Student Government debates Secure Communities policy

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Lizeth Urdiales, finance and Mexican American studies sophomore, speaks Tuesday night about issues with Travis County’s Secure Communities policy.

Photo Credit: Graeme Hamilton | Daily Texan Staff

After entering into its first debate of the school year, the Student Government passed a resolution voicing its opposition to Travis County’s Secure Communities policy in a 24-8 vote at a meeting Tuesday.

According to the resolution, which cites the National Conference of State Legislatures, “Secure Communities” is a program implemented to remove unauthorized immigrants who are convicted of an especially violent crime. The resolution also states 82 percent of the people convicted and deported in Travis County under Secure Communities are nonviolent.

The resolution argues that students who are undocumented or who have undocumented parents are limited on campus because they or their family are at risk for detainment if they make any law violation.

“It kind of scares me — not knowing about it now — because I had my parents over on Sunday because it was my birthday yesterday,” said Jonathan Zapeta, an undeclared freshman whose parents are undocumented. “If I had previously known that them getting a minor infraction could have led to a deportation, I would have told them to just stay away.”

At the meeting, representatives from the League of United Latin American Citizens’ UT chapter and other students affected by the Secure Community policy voiced their support for the SG resolution.

“It is also good for everyone to understand the issues that face the Latin American community both in terms of their safety and their perceptions of safety,” said Christian Umbria Smith, LULAC vice president and a government and sociology senior.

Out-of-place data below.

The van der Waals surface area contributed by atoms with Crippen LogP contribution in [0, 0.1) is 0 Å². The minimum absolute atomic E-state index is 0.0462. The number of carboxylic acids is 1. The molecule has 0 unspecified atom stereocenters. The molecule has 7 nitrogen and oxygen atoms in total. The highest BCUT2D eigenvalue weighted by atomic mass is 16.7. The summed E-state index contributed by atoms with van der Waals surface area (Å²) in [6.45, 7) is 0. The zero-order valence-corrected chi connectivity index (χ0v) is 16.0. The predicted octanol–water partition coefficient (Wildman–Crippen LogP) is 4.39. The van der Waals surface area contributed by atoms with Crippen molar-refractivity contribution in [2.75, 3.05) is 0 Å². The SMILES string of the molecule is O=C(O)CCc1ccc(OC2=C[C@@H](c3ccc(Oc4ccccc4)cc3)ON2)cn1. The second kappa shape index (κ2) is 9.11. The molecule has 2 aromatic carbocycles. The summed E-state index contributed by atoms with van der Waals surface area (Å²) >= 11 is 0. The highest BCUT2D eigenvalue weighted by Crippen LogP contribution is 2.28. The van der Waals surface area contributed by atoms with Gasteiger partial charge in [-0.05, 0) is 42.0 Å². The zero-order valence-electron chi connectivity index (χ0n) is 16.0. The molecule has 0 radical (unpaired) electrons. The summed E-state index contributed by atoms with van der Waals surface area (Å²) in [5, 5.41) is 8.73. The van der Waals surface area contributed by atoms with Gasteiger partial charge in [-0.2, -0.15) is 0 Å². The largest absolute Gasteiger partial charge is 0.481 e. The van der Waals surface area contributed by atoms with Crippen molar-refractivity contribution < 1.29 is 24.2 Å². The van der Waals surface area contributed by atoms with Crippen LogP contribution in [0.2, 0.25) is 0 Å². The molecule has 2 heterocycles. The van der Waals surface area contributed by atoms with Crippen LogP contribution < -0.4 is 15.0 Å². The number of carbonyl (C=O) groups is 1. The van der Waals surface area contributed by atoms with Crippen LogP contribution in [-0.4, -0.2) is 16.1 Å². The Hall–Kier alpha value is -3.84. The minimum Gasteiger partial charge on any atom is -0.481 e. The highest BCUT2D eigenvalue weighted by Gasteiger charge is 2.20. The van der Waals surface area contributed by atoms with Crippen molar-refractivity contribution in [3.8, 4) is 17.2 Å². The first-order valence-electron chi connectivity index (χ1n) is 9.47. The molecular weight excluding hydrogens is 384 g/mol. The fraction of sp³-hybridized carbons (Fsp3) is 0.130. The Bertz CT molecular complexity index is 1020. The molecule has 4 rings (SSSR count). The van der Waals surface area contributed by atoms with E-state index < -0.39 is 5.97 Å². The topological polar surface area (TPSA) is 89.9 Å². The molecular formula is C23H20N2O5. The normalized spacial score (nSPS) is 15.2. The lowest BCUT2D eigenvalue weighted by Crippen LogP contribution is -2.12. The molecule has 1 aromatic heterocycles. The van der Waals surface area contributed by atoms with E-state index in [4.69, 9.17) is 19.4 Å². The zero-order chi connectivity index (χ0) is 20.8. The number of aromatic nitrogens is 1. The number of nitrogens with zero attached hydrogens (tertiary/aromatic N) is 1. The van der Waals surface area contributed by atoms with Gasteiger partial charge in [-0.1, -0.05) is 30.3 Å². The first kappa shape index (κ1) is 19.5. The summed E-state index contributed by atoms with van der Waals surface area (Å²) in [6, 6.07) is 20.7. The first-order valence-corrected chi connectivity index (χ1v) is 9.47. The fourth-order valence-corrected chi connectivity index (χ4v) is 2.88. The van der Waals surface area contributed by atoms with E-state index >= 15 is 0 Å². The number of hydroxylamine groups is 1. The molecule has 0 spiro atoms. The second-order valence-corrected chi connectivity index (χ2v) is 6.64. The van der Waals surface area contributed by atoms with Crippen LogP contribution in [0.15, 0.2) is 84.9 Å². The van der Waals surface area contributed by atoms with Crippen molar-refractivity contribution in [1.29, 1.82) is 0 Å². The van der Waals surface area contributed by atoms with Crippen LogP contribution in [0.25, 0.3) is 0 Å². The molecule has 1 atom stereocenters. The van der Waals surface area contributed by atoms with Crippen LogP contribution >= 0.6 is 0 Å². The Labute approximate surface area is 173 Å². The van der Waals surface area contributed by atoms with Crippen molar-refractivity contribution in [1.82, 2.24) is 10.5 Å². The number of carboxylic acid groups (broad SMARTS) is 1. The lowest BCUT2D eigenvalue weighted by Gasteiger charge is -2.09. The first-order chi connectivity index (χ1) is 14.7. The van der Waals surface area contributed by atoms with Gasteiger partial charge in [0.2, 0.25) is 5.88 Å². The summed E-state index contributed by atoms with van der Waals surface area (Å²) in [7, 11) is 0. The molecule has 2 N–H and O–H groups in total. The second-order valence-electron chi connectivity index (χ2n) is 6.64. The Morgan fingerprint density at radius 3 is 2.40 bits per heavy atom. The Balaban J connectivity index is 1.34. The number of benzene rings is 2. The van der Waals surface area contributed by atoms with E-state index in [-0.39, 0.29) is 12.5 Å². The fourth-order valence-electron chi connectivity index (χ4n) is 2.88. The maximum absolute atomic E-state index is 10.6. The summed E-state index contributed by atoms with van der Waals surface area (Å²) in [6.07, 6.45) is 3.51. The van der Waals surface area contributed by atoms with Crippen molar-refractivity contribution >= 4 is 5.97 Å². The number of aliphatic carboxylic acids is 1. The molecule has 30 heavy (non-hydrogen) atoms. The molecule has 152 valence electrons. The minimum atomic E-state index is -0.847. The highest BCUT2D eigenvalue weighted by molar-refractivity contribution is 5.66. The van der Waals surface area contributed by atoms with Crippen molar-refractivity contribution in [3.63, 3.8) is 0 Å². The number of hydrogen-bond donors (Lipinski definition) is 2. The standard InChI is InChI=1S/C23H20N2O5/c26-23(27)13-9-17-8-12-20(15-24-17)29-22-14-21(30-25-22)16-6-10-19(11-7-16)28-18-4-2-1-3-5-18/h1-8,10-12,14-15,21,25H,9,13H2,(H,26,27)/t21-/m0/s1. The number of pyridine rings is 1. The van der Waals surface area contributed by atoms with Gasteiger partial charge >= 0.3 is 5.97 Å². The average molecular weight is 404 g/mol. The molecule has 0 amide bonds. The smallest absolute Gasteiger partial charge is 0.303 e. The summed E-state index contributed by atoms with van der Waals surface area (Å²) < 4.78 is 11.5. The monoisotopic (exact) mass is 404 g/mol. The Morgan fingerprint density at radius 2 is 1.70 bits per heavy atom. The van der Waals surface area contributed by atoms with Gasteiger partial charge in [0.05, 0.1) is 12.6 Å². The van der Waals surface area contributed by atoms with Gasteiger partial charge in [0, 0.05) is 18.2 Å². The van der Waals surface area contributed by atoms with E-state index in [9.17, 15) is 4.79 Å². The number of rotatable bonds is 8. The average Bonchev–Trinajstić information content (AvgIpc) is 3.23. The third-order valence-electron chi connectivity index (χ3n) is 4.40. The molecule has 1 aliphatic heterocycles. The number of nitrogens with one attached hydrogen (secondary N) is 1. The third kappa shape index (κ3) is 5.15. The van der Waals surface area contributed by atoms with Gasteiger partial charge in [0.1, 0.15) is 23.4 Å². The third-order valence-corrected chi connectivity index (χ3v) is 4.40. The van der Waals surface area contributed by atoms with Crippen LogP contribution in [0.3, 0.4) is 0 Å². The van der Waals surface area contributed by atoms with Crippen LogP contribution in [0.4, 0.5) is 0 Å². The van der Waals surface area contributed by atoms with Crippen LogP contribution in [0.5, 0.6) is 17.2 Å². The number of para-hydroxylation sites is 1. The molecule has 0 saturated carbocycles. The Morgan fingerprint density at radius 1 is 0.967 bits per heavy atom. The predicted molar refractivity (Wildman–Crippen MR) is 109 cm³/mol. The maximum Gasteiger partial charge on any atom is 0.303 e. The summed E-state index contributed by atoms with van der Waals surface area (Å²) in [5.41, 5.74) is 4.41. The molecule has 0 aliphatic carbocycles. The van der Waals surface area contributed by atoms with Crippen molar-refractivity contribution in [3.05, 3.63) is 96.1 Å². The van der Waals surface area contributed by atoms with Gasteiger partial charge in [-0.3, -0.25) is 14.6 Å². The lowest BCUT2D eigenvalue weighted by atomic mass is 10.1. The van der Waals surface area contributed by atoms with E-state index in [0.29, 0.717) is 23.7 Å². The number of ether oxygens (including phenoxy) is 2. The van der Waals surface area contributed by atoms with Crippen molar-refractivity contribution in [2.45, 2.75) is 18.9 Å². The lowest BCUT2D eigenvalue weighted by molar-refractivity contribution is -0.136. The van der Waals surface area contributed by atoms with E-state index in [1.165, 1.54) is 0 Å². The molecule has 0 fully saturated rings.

Lizeth Urdiales, international relations and global studies sophomore and one of the resolution’s authors, said she attends the University through the U.S. government’s Deferred Action for Childhood Arrivals program, which she said limits her student experience.  

“I do not partake in partying or anything else unless I am a designated driver because if I am caught drinking — despite the fact that I have a Social Security number and a work permit — it can be removed,” Urdiales said. 

Sergio Cavazos, College of Liberal Arts representative and one of the resolution’s authors, said the resolution has been altered drastically since it was first submitted to SG. After discussing grammatical errors in-depth, the assembly voted to open the floor to debate.

The major topic of debate was the wording of a statement that suggested UT students had been deported under the policy, although there are no records indicating this.

“I haven’t been able to find anything regarding the deportation of anyone associated with UT,” said Edward Banner, Cockrell School of Engineering
representative.

Cavazos said the authors kept the word “deportation” in the resolution because the policy does deport some members of the community and could possibly result in the deportation of UT students.

The assembly changed the wording to “detainment and/or possible deportation.”

SG will send the resolution to the Travis County Commissioners Court for consideration.